I like cookery books. I mean, who could not LOVE those pretty pictures which make your taste buds tingle? However, my follow through skills are pretty limited. When it comes to cooking or fitness, I am all about planning, research, reading and very little action or skill.
My anxiety about cooking is pretty well acknowledged by everybody – especially my children. I once caught one of my daughters telling a family we had to tea not to bother me in the kitchen. She reassured them that they would know when dinner was ready because the smoke alarm would go off. Charming!
Recently, I was flicking through a cook book call ‘Slow Cooking’ and my daughter came into the kitchen, looked at the book title and asked me quite seriously and sympathetically “Is that for people who aren’t very good at it?” I laughed as I pointed out the slow cooker on the table, and then cried a bit inside.
Why does a reasonably organised, fairly creative and adventurous person like me get so stressed about cooking? Is it because we never really had very much interest in food as I grew up? Is it because I have to cook and serve up food in record time between activities each day to a family who seem to make it their mission to not all like the same thing at the same time? Is it budget constraints or a simple lack of confidence?
Yes, it is probably a bit of all of those. And something else.
I hate not doing things well. And if I can’t do it well, I have no enthusiasm for doing it at all. For years I have visited the homes of people who cook extraordinary meals and divine desserts with skill, enthusiasm and panache, and just figured I can’t compete.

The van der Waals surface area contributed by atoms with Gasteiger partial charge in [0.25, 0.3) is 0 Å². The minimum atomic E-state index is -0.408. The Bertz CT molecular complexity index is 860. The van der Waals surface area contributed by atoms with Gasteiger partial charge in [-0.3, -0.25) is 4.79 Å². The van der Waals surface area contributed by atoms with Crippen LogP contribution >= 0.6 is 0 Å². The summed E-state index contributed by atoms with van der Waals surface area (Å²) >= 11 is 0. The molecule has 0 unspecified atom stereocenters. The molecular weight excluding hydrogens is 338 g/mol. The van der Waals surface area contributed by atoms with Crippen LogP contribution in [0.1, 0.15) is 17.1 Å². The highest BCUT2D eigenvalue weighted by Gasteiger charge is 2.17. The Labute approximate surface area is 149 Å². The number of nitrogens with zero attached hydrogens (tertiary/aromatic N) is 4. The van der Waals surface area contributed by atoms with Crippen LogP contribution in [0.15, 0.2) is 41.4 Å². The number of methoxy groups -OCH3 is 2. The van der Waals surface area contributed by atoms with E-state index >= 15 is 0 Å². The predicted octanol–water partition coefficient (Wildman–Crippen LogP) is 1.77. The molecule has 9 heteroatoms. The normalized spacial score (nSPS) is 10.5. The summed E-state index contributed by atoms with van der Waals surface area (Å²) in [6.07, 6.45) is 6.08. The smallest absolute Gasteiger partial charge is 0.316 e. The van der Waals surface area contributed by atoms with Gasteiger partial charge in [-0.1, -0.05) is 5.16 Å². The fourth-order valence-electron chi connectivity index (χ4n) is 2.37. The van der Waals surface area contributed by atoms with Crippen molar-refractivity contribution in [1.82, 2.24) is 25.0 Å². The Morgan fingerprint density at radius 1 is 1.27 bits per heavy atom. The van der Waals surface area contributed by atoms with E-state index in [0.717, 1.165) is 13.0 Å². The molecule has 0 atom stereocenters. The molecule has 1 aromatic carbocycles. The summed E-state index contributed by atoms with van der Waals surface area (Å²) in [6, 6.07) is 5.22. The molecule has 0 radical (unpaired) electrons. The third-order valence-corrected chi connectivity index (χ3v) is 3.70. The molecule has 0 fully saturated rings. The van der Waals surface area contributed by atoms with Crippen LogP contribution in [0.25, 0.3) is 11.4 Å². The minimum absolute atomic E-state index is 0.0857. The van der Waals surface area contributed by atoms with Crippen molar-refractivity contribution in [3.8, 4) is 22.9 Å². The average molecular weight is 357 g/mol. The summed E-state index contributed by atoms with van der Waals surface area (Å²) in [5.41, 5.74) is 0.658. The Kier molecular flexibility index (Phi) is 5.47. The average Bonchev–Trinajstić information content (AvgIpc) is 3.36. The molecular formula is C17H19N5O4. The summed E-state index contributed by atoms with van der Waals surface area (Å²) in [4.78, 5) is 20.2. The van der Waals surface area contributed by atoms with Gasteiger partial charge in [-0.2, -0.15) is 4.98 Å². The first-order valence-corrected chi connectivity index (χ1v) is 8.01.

But is hospitality supposed to be a competition?
No. However, we live in a competitive world. Everything from parenting, holidays and cupcakes are shared with glorious smugness on Facebook, leaving us all impressed and depressed in equal measure.
And so I made a decision. I was going to be great at welcome. Hospitality would be more about feeling at home than about culinary skill or creating a magazine-perfect image of fabulousness. And slowly, I have learned to embrace it.
Now at home we have piano pupils, kids, their friends and our and friends, meetings, regular meal guests and parties. The house is rarely pristine, the food is usually brought with them, some shop bought desserts for a pudding party or we are sharing a Spag Bol with guests and the kids. But it is served with laughter and love.
Sure Christmas might have pre-bought frozen stuffing and a pre-prepared Turkey crown, but really, the day doesn’t seem to fall into chaos as a result. And neither do I – which is a bonus.
People don’t need me to be Delia mixed with Country Homes and Interiors, as much as I love them both – they need intimacy, welcome, a safe place, friendship and a bit of fun. I can offer that, and our kids can see how that matters. Our homes should be, after all, a powerful message of acceptance and connection to a culture that so often keeps its door closed to those around them.
So, at this most sociable time of year, if you love cooking – great – go for it (and invite us over!) – but let’s not worry about impression management. Let’s all enjoy the incredible amount of blessing, food and comfort we have – and also the privilege of welcoming people into our homes and lives.